The said EU proposal, which is yet to be published but has been leaked at various junctures, allegedly mentions the “inviolability of borders and respect for territorial integrity” and a commitment to develop “good neighborly relations,” entailing the mutual recognition of “relevant documents and national symbols.” It is understood to reference the principles of the UN Charter, including those pertaining to the sovereign rights of states, and apparently specifies that none of the parties “can represent the other party in the international sphere or act on its behalf.” Furthermore, Serbia would not oppose Kosovo’s membership in any international organization, while both parties would commit to exchanging permanent missions.

While the deal offers Kosovo some consolidation of its statehood, it does not and cannot guarantee a shift in the stance of the five EU non-recognizers (Spain, Greece, Cyprus, Romania and Slovakia). Some bilateral or other subsequent process will be required. The hope (rather than expectation) is that once one of these dominoes has fallen, the rest will follow suit. Although it offers Pristina a clearer pathway toward membership in the EU and NATO, it fails to offer the guarantees they would have wished for, especially given the veto that any EU member can enact at various junctures along the way. Pristina, therefore, must take a leap of faith to accept a deal that doesn’t provide for mutual recognition by Serbia, yet opens up the prospect of a smoother path towards international recognition. In such an uncertain geopolitical environment, there are understandably profound concerns in Pristina, which would like the issue resolved once and for all.

For Serbia, the absence of formal mutual recognition is being tentatively presented as a success – a compromise agreement that seemingly unlocks the country’s EU perspective while not requiring that it de jure recognize Kosovo’s independence. The fundamental impediment for both parties, however, is the stretching and diluting of the very EU accession process that could incentivize compromise. Investing in concessions now brings only limited returns in the short term. Incumbents fear that it will be their ultimate successors who reap the benefits. A more tangible prospect of accession would eliminate such nagging doubts. While there is more of a buzz about enlargement in Brussels – driven primarily by Ukraine, Georgia and Moldova long with Bosnia-Herzegovina’s candidacy and Kosovo’s membership application – it does not resonate in the Western Balkans. Reform processes have stalled and bilateral disputes remain unresolved. Politicians are doing little to persuade Europe to open its arms.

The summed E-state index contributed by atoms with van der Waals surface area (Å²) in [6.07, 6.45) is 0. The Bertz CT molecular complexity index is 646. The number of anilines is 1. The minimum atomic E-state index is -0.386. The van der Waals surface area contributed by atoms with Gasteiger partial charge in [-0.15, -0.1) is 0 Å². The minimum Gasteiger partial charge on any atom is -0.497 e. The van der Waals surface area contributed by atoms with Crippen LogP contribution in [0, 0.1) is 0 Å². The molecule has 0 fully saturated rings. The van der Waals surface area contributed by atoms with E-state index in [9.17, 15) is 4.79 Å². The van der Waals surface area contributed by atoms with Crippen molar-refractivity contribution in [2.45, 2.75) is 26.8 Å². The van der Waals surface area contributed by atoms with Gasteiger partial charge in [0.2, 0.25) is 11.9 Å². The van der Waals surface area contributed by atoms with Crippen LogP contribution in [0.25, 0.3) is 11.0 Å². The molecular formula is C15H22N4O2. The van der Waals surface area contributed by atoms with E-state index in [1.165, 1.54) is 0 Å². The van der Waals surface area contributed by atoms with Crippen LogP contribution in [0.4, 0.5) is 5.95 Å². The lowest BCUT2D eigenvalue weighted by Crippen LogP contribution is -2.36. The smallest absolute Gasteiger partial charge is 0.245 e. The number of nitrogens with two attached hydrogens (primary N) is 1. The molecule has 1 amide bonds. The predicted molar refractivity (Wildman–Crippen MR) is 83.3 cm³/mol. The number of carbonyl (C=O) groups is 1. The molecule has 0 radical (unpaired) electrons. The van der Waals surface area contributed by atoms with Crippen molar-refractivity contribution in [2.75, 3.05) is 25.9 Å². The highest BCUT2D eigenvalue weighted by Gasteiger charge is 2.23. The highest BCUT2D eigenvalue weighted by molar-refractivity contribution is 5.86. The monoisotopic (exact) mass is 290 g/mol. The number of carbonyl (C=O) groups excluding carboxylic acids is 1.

Russia’s invasion of Ukraine has further raised the stakes, with each party grappling to blame the other for a lack of process. Old memories have been reawakened. Contemporary events are increasingly defined and interpreted through the prism of war. Some voices are more nervous, others more bombastic. Serbia’s refusal to join the EU’s sanctions regime against Russia – despite publicly denouncing the war and supporting Ukraine’s territorial integrity – only adds to the uncertainty, especially given the vitriol of its tabloids. The prospect of localized outbreaks of violence in Kosovo cannot be entirely excluded, and the international community will need to reinforce and maintain its security presence. Those in Brussels and elsewhere struggle to comprehend such spikes in tension while there’s a war on in Europe.

A deal between Belgrade and Pristina would lay firm foundations for a full-fledged normalization of relations further down the road when both Serbia and Kosovo would ideally be on the verge of EU membership. Such black and white confrontations of sovereignty inevitably require some resort to various shades and smudges of grey, to the frustration of many. The deal outlined by the EU offers not only clean lines but vibrant colors and prospects. It clarifies the key points of dispute and delineates clear approaches to defusing them while offering a framework of incentives to underpin and reinforce the process. In doing so, it can simultaneously break the shackles of disputed statehood and calm the course of integration of Kosovo’s Serbs. It may not enshrine mutual recognition at this stage, but it offers legally binding mutual acknowledgement and respect. At this juncture, such a compromise in Europe is more vital than ever.

 

Ian Bancroft is a writer and former diplomat based in the Western Balkans. He is the author of Dragon’s Teeth: Tales from North Kosovo

Credit: picture alliance / Liszt Collection

Security Strategy